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Fans file lawsuit against MLB over safety concerns

The suit appears to be the first legal action in regards to netting at big league parks.

Bob DeChiara-USA TODAY Sports

CINCINNATI -- Season ticket holders filed a class-action lawsuit against MLB commissioner Rob Manfred in regards to "the danger of foul ball and bat injuries through a widespread pattern of negligence, misrepresentations and omissions toward baseball spectators at MLB games" on Monday, according to a press release from Hagens Berman LLP and Hilliard Munoz and Gonzales LLP.

The suit "seeks no monetary relief" and is aimed to "force the MLB to install safety netting from foul pole to foul pole at all major and minor league parks" by the beginning of next season.

The suit comes in the wake of two significant incidents at Fenway Park in recent weeks; one in which a woman was struck with a piece of a broken bat and suffered life-threatening injuries in early June, and another Friday night in which a woman required more than 40 stitches after being hit with a foul ball. Those incidents have been met with a significant call for increased netting at ballparks, though this appears to be the first legal action taken towards change.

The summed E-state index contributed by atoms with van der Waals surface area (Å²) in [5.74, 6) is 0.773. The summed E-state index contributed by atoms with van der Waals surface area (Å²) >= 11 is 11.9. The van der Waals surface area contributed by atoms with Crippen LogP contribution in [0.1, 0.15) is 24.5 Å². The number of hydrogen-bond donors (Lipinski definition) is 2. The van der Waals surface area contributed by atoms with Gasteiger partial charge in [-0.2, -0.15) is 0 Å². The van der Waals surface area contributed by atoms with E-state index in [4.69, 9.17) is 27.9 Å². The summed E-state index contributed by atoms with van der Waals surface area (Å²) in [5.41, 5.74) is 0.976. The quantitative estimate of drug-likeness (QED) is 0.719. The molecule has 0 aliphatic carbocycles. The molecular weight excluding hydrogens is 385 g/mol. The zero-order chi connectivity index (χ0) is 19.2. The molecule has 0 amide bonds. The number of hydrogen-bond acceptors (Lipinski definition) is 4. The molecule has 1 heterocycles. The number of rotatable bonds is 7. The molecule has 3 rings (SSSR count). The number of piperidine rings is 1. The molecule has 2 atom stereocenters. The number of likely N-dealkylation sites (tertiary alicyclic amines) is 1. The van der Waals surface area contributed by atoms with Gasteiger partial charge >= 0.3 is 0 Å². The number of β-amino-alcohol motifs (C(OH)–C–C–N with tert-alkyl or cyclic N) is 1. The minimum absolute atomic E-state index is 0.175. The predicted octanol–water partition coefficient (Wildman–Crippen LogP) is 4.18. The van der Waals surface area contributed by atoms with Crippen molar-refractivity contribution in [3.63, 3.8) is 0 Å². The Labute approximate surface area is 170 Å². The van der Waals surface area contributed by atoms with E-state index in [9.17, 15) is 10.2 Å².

"Every type of fan is constantly at risk of serious injury or death. From infants to the elderly to anyone in between -- all are just one pitch away from a line drive foul ball heading at them at lightning speed," said Robert Hilliard, partner at Hilliard Muñoz and Gonzales LLP. "If that foul ball is hit hard enough, reaction time is basically zero and life-threatening injury is certain."

"This is a needless risk. Extending the nets will, as a fact, save lives," Hilliard added in the release.